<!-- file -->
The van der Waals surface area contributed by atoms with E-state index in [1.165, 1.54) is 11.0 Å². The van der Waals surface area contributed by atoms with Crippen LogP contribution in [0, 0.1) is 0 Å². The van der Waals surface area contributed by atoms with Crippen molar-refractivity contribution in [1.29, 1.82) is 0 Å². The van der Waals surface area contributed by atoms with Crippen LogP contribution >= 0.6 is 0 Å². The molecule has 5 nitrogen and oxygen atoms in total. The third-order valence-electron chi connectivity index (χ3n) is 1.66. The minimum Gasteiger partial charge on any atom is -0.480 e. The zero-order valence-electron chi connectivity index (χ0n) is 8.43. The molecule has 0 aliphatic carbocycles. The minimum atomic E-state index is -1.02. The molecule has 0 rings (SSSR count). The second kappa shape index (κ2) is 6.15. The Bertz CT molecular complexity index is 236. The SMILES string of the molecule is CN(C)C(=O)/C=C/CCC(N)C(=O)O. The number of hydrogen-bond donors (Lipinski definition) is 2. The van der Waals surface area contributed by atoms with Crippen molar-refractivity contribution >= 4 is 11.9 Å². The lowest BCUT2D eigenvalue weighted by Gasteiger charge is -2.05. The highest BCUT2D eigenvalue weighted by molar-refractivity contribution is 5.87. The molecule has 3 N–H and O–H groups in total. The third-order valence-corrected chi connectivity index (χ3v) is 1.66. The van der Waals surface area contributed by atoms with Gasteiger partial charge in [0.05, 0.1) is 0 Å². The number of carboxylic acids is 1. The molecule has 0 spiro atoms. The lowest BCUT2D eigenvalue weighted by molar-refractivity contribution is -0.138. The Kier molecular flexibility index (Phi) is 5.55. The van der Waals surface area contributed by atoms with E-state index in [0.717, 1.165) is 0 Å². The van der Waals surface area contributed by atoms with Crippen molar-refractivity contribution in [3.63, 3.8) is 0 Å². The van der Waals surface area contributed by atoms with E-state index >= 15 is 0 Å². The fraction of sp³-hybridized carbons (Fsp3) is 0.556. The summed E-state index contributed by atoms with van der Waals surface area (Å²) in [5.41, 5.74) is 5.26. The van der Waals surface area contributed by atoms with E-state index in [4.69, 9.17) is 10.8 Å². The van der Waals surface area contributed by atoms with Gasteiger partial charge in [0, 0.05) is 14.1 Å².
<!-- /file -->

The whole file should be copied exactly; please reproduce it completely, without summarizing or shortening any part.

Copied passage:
The van der Waals surface area contributed by atoms with E-state index in [1.165, 1.54) is 11.0 Å². The van der Waals surface area contributed by atoms with Crippen LogP contribution in [0, 0.1) is 0 Å². The van der Waals surface area contributed by atoms with Crippen molar-refractivity contribution in [1.29, 1.82) is 0 Å². The van der Waals surface area contributed by atoms with Crippen LogP contribution >= 0.6 is 0 Å². The molecule has 5 nitrogen and oxygen atoms in total. The third-order valence-electron chi connectivity index (χ3n) is 1.66. The minimum Gasteiger partial charge on any atom is -0.480 e. The zero-order valence-electron chi connectivity index (χ0n) is 8.43. The molecule has 0 aliphatic carbocycles. The minimum atomic E-state index is -1.02. The molecule has 0 rings (SSSR count). The second kappa shape index (κ2) is 6.15. The Bertz CT molecular complexity index is 236. The SMILES string of the molecule is CN(C)C(=O)/C=C/CCC(N)C(=O)O. The number of hydrogen-bond donors (Lipinski definition) is 2. The van der Waals surface area contributed by atoms with Crippen molar-refractivity contribution >= 4 is 11.9 Å². The lowest BCUT2D eigenvalue weighted by Gasteiger charge is -2.05. The highest BCUT2D eigenvalue weighted by molar-refractivity contribution is 5.87. The molecule has 3 N–H and O–H groups in total. The third-order valence-corrected chi connectivity index (χ3v) is 1.66. The van der Waals surface area contributed by atoms with Gasteiger partial charge in [0.05, 0.1) is 0 Å². The number of carboxylic acids is 1. The molecule has 0 spiro atoms. The lowest BCUT2D eigenvalue weighted by molar-refractivity contribution is -0.138. The Kier molecular flexibility index (Phi) is 5.55. The van der Waals surface area contributed by atoms with E-state index in [0.717, 1.165) is 0 Å². The van der Waals surface area contributed by atoms with Crippen molar-refractivity contribution in [3.63, 3.8) is 0 Å². The van der Waals surface area contributed by atoms with E-state index >= 15 is 0 Å². The fraction of sp³-hybridized carbons (Fsp3) is 0.556. The summed E-state index contributed by atoms with van der Waals surface area (Å²) in [5.41, 5.74) is 5.26. The van der Waals surface area contributed by atoms with E-state index in [4.69, 9.17) is 10.8 Å². The van der Waals surface area contributed by atoms with Gasteiger partial charge in [0, 0.05) is 14.1 Å².